On October 8, 2012, Mayor Rahm Emanuel unveiled plans for an addition to the Riverwalk, extending it another six blocks along Chicago's River from State to Lake streets.[9] Phases Two and Three of the Riverwalk, a collaborative design effort between Sasaki and Ross Barney Architects, links a series of six distinct civic spaces or "rooms", each named for its unique program.[10] Floating gardens, a bridge and fishing piers aim to create more recreational options for the city's "Second Lakefront," and connect the downtown area.[9] As of early summer 2015, three of the rooms were finished, completing Phase Two: the Marina (food vendors and seating to watch watercraft), the Cove (boating and kayak rentals), and the River Theater (amphitheater seating and a link to Upper Wacker Drive). Phase Three, the final three blocks, is planned to be completed by the end of 2016.[11][12]

In June 2015, The Marina Plaza, The Cove, and The River Theater sections of the Riverwalk from State Street to LaSalle Street was officially opened.[13]

The City has been working on the development plan for the Chicago Riverwalk since the 1990s. During the reconstruction of East-West Wacker Drive, the roadway was reconfigured to allow greater public access to the river. The City received Congressional approval to redefine the navigational channel allowing the build-out of the path 20 feet under each bridge and 25 feet between each bridge and 50 feet between Franklin and Lake Street in order to extend the Riverwalk.

The City obtained $98 million for design engineering and construction from the U.S. Department of Transportation through the Transportation Infrastructure Finance and Innovation Act. The remaining phase along the south bank of the river from Lake Street to State Street was connected to the previously completed section of the Riverwalk.

In October 2016, The Water Plaza, The Jetty, and The Boardwalk sections from LaSalle Street to Lake Street opened to the public.[14]

The city has a $10M renovation plan of the Riverwalk east of State Street. This includes new landscaping, seating, play areas, and walkways.[15]

The Riverwalk is one of several mega and large scale development projects over the last several years either completed, under construction, or planned in Chicago. Others include the 606, Lincoln Yards, The 78, One Chicago, Wolf Point Towers, Tribune East Tower, Bronzeville Lakefront, One Central, a city casino, an $8.5 billion revamp of O'Hare International Airport, an extension of the Red Line subway/elevated train, and the Barack Obama Presidential Center among other projects.

Chicago Riverwalk expansion sections[edit]

  • The Marina Plaza: This area provides restaurants, outdoor seating, and boat access.
  • The Cove: This area provides access for docking of human-powered crafts such as Kayaks and canoes.
  • The River Theater: This area has a sculptural staircase linking Upper Wacker Drive and the Riverwalk. It has seating and is shaded by trees.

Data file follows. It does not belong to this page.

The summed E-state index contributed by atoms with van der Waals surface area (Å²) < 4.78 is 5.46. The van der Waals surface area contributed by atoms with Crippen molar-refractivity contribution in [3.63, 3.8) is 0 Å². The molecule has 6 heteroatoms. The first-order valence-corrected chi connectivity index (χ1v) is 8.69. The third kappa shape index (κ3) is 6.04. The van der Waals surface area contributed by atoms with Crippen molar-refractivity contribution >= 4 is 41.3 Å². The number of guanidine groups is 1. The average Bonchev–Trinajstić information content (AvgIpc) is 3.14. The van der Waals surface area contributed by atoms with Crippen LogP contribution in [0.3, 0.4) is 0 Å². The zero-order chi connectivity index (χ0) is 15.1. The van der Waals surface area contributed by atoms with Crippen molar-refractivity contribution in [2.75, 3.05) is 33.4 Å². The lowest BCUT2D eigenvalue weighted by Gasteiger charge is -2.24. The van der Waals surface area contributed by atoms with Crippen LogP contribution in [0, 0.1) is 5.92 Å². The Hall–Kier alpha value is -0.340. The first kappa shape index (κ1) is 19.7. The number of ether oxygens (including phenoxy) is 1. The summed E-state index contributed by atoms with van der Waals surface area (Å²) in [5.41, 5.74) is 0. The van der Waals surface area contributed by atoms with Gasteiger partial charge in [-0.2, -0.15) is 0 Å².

• The Water Plaza: Originally named the Swimming Hole, this area features a zero-depth fountain.
  • The Jetty: This area has a series of piers and floating wetland gardens. It offers an interactive learning environment about the ecology of the river, including opportunities for fishing and identifying native plants.
  • The Boardwalk: This area is an accessible walkway and lawn area and has continuous access to Lake Street.

See also[edit]


  1. ^ Kamin, Blair (September 2009). "Cityscapes: City's second waterfront: Riverwalk improved, but hurdles remain". Chicago Tribune. Archived from the original on October 19, 2012. Retrieved October 3, 2012.
  2. ^ "Chicago Riverwalk". City of Chicago. Retrieved October 3, 2012.
  3. ^ "Chicago Riverwalk". Chicago Architecture Foundation. Retrieved 2018-06-13.
  4. ^ "Chicago Riverwalk Main Branch Framework Plan". City of Chicago. Retrieved 3 October 2012.
  5. ^ "Civic District". City of Chicago. Retrieved 3 October 2012.
  6. ^ "Market District". City of Chicago. Retrieved 3 October 2012.
  7. ^ "Riverwalk". Blog. A View on Cities. Retrieved 3 October 2012.
  8. ^ Stephen, Phyllis (October 5, 2009). "Riverwalk Completion in Chicago Ties Up 100 Years of Plans", World Architecture News. Retrieved July 6, 2015.
  9. ^ a b Balde, Lisa (October 8, 2012). "Chicago Unveils Riverwalk Expansion Plans", NBC Chicago. Retrieved July 6, 2015.
  10. ^ "Sasaki and Ross Barney Architects complete Chicago Riverwalk -". World Landscape Architecture. December 3, 2016. Retrieved August 10, 2017.
  11. ^ "Chicago Riverwalk Construction", Riverwalk Expansion. Retrieved July 6, 2015.
  12. ^ Sisson, Patrick (October 24, 2016). "Chicago's new Riverwalk offers a vision of the future of urban parks". Curbed. Retrieved August 10, 2017.
  13. ^ Isaacs, Deanna (July 1, 2015). "Like Rahm's Riverwalk, the Chicago River's Still a Work in Progress". Chicago Reader. Retrieved July 6, 2015.
  14. ^ "Downtown Riverwalk expansion opens". Curbed. October 24, 2016.
  15. ^ "Riverwalk East". Chicago Tribune. August 1, 2018.

41°53′18″N 87°37′18″W / 41.8883°N 87.6218°W / 41.8883; -87.6218